Yeah, and I but Arizona is just loving the fact they have Levi Brown instead of Adrian Peterson. Lesson is: if there is an elite player available with you pick, regardless of position, take him.

  6. champguy81 says: Feb 19, 2012 8:59 AM

    So , is the “top 5 players’ average salary” calculation gone for good? If so, that seems to imply that the future FP amounts will eventually level off to a certain amount, even if salaries continue to skyrocket. I don’t think the players will like that. They might not realize it for a few years, but when the top players are routinely getting $20-30 million (by about 2017-2020), and the franchise tags are still sitting at ~15 mil….

    This new method will certainly change the FP dynamics a lot.

  7. mclovin07 says: Feb 19, 2012 9:29 AM

    As good as Jared Allen is, the Vikes should consider moving him NOW. He’ll be 30 this coming season, and his trade value will never be higher. Plus looking at this, he’s actually overpaid..guys after 30 tend to decline so now is the time to rape someone for his services!

  8. thegonz13 says: Feb 19, 2012 9:45 AM

    @mclovin… Jared Allen is the only good defensive player we have, along with Kevin Williams. Trading him would be a huge mistake because no one else would or could pick up the slack.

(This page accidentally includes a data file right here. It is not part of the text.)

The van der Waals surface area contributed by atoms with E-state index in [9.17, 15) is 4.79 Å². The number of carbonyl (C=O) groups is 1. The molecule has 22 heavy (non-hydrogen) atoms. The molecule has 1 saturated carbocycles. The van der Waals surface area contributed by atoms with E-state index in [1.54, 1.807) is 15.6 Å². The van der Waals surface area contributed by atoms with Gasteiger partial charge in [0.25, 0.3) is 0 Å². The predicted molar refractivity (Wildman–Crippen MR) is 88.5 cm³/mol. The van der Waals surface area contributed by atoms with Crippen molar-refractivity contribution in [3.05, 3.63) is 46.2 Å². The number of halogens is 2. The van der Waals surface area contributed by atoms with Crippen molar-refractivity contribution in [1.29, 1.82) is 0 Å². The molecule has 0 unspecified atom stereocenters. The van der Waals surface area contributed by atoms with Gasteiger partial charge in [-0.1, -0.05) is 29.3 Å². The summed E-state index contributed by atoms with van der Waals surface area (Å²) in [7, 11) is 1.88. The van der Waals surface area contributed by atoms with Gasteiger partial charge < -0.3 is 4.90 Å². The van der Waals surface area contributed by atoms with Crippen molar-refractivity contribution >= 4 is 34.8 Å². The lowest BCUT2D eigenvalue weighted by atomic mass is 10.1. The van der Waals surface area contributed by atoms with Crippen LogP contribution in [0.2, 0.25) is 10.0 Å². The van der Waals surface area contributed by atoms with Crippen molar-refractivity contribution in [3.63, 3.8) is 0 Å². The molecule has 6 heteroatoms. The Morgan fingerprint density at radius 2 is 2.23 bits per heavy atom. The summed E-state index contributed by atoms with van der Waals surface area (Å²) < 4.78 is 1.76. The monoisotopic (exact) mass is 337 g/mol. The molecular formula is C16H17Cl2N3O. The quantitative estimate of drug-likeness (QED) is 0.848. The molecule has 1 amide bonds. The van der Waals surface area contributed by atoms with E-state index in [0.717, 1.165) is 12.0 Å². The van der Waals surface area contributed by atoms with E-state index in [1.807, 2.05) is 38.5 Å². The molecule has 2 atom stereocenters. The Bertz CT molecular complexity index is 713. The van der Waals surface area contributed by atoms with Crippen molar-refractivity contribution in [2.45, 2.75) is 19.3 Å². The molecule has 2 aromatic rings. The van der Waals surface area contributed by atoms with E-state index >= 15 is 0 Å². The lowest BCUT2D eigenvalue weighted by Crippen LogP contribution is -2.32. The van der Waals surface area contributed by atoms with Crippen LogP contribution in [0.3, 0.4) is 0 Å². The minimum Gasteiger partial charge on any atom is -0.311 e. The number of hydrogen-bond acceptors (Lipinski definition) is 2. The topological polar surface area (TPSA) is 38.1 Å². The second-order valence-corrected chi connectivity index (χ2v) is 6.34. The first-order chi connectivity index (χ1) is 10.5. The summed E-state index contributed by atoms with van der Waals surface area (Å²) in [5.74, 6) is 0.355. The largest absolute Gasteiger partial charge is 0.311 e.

9. micronin127 says: Feb 19, 2012 11:43 AM

    Increases in franchise tenders will be tied to increases in the overall salary cap. With the new TV deals and the 10 year agreement you can expect the cap to roughly double by 2021 and so will the franchise tenders.

    The next few years will be flat to down until the TV money kicks in.

  10. tommyf15 says: Feb 19, 2012 11:57 AM

    msclemons67 says: Wow. DeMaurice Smith got snookered on another aspect of the CBA. Isn’t he a lawyer? You’d think he’d have noticed these details.

    You’re missing the larger picture.

    While I personally don’t agree with the franchise tag, the fact remains that for every dollar saved by franchising a player goes to other players by way of revenue sharing.

    The owners have to spend a certain amount on all players combined, which seemed to have been Smith’s focus.

  11. dalucks says: Feb 22, 2012 12:59 PM

    Great explanation of the franchise numbers.